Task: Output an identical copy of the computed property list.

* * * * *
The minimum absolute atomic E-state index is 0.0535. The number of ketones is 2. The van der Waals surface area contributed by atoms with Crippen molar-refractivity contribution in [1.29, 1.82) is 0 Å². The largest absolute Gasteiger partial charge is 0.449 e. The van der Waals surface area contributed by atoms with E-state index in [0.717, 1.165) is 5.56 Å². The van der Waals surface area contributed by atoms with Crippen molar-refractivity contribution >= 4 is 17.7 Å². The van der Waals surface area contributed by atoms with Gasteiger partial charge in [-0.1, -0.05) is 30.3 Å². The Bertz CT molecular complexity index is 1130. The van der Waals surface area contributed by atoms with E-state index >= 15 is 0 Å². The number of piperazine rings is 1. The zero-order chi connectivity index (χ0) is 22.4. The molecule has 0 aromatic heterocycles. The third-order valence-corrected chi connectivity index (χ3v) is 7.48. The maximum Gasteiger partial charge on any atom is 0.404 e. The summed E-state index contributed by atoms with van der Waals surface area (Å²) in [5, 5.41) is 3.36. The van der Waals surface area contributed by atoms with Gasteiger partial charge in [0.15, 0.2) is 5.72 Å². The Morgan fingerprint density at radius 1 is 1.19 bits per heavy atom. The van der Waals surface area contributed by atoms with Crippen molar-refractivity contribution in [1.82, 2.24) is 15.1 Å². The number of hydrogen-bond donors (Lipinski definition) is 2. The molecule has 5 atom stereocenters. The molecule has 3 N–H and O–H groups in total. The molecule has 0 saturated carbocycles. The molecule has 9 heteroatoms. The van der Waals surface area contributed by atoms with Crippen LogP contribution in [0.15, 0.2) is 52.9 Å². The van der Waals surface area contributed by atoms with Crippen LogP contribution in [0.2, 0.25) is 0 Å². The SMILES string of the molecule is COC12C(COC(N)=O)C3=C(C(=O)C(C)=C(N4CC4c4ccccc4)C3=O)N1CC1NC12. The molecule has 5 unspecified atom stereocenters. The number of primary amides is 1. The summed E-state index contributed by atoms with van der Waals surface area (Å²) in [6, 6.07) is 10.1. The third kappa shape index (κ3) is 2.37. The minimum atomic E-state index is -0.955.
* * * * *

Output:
The minimum absolute atomic E-state index is 0.0535. The number of ketones is 2. The van der Waals surface area contributed by atoms with Crippen molar-refractivity contribution in [1.29, 1.82) is 0 Å². The largest absolute Gasteiger partial charge is 0.449 e. The van der Waals surface area contributed by atoms with E-state index in [0.717, 1.165) is 5.56 Å². The van der Waals surface area contributed by atoms with Crippen molar-refractivity contribution >= 4 is 17.7 Å². The van der Waals surface area contributed by atoms with Gasteiger partial charge in [-0.1, -0.05) is 30.3 Å². The Bertz CT molecular complexity index is 1130. The van der Waals surface area contributed by atoms with E-state index >= 15 is 0 Å². The number of piperazine rings is 1. The zero-order chi connectivity index (χ0) is 22.4. The molecule has 0 aromatic heterocycles. The third-order valence-corrected chi connectivity index (χ3v) is 7.48. The maximum Gasteiger partial charge on any atom is 0.404 e. The summed E-state index contributed by atoms with van der Waals surface area (Å²) in [5, 5.41) is 3.36. The van der Waals surface area contributed by atoms with Gasteiger partial charge in [0.15, 0.2) is 5.72 Å². The Morgan fingerprint density at radius 1 is 1.19 bits per heavy atom. The van der Waals surface area contributed by atoms with Crippen molar-refractivity contribution in [1.82, 2.24) is 15.1 Å². The number of hydrogen-bond donors (Lipinski definition) is 2. The molecule has 5 atom stereocenters. The molecule has 3 N–H and O–H groups in total. The molecule has 0 saturated carbocycles. The molecule has 9 heteroatoms. The van der Waals surface area contributed by atoms with Crippen LogP contribution in [0.15, 0.2) is 52.9 Å². The van der Waals surface area contributed by atoms with Crippen LogP contribution in [0.2, 0.25) is 0 Å². The SMILES string of the molecule is COC12C(COC(N)=O)C3=C(C(=O)C(C)=C(N4CC4c4ccccc4)C3=O)N1CC1NC12. The molecule has 5 unspecified atom stereocenters. The number of primary amides is 1. The summed E-state index contributed by atoms with van der Waals surface area (Å²) in [6, 6.07) is 10.1. The third kappa shape index (κ3) is 2.37. The minimum atomic E-state index is -0.955.